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Book Review: Mr. Lincoln’s T-Mails by Tom Wheeler

I enjoyed all the comparisons between Barack Obama and Abraham Lincoln made at the Democratic National Convention this week. If anything, Lincoln was LESS experienced at the time of his election than Obama is now: Lincoln had only one 2-year term in the House of Representatives and was a complete dark horse candidate at the Republican convention in the summer of 1860 and a shock to the East Coast establishment when he got the nomination.

Get ready for a lot more Lincoln – next year is the bicentennial of his birth, and a nationwide commemoration of the 150th anniversary of the Civil War will also gear up next year. There’s going to be a lot of blue and gray around, and I’m preparing to do a comic entirely on Honest Abe!

As research for that, I just finished reading Tom Wheeler’s “Mr. Lincoln’s T-Mails.” Wheeler’s thesis is a fine one — that Abraham Lincoln’s use of the new technology of the telegraph mirrors our own experience with the new form of communication we call e-mail — but this book reads more like a long piece in the New Yorker than a book. He repeats his thesis over and over rather than to push his analysis into secondary or tertiary levels of description of how lightning-fast communication could be manipulated for the sender’s purpose. A decade into the e-mail practice, we all know now how e-mail can be used or NOT used to get a point across to friends, co-workers, bosses or others. There are glimmers of this kind of analysis in Wheeler’s book – such as when he notes Lincoln’s own perceptive view that a telegraph message ranked below a handwritten letter and far below face-to-face talking in its effectiveness. That hierarchy of human communication still exists today!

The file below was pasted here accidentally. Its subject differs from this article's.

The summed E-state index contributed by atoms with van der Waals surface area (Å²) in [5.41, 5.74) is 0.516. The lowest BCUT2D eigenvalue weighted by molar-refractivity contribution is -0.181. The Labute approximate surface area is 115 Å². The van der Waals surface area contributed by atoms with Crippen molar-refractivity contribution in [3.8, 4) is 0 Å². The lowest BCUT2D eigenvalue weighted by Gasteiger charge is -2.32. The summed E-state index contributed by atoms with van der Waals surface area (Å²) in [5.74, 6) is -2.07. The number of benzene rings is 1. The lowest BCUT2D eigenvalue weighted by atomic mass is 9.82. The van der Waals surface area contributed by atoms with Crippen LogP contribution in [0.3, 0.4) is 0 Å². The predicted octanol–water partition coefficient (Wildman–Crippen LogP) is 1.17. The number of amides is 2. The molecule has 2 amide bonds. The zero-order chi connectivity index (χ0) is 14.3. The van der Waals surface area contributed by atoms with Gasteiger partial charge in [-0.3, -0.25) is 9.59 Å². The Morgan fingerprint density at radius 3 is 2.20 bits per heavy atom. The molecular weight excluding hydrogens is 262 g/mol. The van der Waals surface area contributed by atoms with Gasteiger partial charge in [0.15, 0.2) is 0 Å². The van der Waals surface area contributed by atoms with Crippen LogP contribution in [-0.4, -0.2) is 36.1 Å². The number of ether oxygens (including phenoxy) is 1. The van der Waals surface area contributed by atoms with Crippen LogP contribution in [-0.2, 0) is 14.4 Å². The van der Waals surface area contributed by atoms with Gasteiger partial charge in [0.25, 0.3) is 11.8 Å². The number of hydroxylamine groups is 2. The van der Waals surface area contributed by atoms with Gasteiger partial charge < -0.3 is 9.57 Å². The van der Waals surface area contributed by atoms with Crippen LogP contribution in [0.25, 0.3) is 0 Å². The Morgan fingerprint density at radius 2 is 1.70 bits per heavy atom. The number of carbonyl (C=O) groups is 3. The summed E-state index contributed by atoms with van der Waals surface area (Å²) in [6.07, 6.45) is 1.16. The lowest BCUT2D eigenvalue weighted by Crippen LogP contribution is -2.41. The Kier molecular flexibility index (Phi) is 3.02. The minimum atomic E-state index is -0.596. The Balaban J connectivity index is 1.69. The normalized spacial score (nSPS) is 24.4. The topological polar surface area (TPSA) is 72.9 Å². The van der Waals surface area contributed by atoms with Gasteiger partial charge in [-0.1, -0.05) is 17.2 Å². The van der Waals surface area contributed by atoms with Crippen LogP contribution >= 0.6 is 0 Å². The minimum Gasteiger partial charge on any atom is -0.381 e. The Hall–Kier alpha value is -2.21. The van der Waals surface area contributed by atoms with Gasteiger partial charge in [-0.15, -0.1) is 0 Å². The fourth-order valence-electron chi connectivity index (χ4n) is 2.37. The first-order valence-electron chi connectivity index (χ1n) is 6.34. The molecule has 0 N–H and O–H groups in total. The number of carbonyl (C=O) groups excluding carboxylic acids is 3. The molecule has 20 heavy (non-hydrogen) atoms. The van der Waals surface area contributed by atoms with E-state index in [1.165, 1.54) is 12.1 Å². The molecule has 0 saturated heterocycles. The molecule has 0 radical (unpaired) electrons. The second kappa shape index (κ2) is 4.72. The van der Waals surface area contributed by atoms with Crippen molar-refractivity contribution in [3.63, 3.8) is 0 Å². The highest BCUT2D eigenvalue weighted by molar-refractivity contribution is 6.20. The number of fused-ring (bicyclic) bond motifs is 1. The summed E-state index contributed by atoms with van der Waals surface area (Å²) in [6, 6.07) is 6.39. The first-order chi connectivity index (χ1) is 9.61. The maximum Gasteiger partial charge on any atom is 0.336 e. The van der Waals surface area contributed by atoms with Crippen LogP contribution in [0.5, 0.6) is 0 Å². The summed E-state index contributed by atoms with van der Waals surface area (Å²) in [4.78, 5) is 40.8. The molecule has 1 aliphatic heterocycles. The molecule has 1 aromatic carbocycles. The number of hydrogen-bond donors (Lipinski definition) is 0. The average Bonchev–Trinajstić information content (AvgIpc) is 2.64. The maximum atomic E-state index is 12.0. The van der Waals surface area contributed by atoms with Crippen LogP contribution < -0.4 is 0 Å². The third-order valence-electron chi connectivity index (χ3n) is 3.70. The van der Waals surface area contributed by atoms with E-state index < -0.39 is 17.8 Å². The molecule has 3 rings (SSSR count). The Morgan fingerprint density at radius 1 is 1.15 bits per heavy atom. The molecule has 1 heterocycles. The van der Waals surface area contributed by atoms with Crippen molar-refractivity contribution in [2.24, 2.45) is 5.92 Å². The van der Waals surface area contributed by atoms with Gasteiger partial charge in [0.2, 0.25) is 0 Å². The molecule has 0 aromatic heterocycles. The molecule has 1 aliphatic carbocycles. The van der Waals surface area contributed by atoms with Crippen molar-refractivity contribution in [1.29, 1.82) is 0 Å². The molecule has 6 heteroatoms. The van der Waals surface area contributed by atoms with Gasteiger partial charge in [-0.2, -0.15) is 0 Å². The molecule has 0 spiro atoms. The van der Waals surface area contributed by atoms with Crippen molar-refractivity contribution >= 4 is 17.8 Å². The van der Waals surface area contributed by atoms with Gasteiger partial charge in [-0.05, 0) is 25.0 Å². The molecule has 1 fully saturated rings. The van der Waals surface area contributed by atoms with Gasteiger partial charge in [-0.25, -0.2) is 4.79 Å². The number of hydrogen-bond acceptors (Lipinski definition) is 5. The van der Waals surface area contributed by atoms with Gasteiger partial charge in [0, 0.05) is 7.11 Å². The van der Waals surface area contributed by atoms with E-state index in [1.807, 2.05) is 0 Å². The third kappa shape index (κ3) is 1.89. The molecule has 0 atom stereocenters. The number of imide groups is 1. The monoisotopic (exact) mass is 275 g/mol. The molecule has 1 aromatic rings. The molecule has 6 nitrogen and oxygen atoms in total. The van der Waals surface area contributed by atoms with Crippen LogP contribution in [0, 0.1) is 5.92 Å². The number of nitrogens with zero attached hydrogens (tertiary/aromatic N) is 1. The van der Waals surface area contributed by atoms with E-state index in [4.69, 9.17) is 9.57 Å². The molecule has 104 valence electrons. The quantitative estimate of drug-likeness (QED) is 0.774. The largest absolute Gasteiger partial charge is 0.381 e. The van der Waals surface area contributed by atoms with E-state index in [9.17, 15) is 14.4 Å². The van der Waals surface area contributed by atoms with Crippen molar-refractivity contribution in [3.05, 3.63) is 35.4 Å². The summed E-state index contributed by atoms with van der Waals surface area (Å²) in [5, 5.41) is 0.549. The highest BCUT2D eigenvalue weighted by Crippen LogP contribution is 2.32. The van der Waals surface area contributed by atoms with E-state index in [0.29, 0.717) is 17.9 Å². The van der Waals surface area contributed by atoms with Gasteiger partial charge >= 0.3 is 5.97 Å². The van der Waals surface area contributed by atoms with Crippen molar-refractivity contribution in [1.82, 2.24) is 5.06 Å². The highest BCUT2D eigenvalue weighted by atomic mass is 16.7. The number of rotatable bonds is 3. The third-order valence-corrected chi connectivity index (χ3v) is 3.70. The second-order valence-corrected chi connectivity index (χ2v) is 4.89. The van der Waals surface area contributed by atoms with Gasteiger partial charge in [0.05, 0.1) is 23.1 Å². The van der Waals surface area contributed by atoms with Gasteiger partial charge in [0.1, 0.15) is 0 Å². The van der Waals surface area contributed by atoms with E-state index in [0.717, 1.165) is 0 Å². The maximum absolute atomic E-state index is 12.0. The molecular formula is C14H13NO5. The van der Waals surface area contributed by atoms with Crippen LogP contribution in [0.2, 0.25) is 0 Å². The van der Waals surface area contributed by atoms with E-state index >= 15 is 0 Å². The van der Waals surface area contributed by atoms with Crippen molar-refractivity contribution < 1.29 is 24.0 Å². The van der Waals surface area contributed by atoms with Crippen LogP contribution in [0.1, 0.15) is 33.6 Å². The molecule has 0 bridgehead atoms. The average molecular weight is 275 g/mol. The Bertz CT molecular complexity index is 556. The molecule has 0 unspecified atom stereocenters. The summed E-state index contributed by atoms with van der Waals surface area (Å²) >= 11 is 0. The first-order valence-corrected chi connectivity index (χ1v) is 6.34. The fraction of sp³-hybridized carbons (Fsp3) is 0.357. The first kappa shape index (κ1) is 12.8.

But more often Wheeler’s book is a simple review of the events of the Civil War. And a great reminder of what a jerk Union General George McClellan was! This is a fast read that could have moved a little more slowly than the speed of Morse code.

FUN PASSAGE:
“It might be argued that the telegraph’s intrusion had sapped (General) Hooker of his authority. Clearly he was frustrated, observing to a fellow general that dealing with Lee ‘had occupied two hours of his time each day, Washington had required the remainder.'”

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This entry was posted on Friday, August 29th, 2008 at 8:35 pm and is filed under Civil War, History Book Review. You can follow any responses to this entry through the RSS 2.0 feed. You can leave a response, or trackback from your own site.

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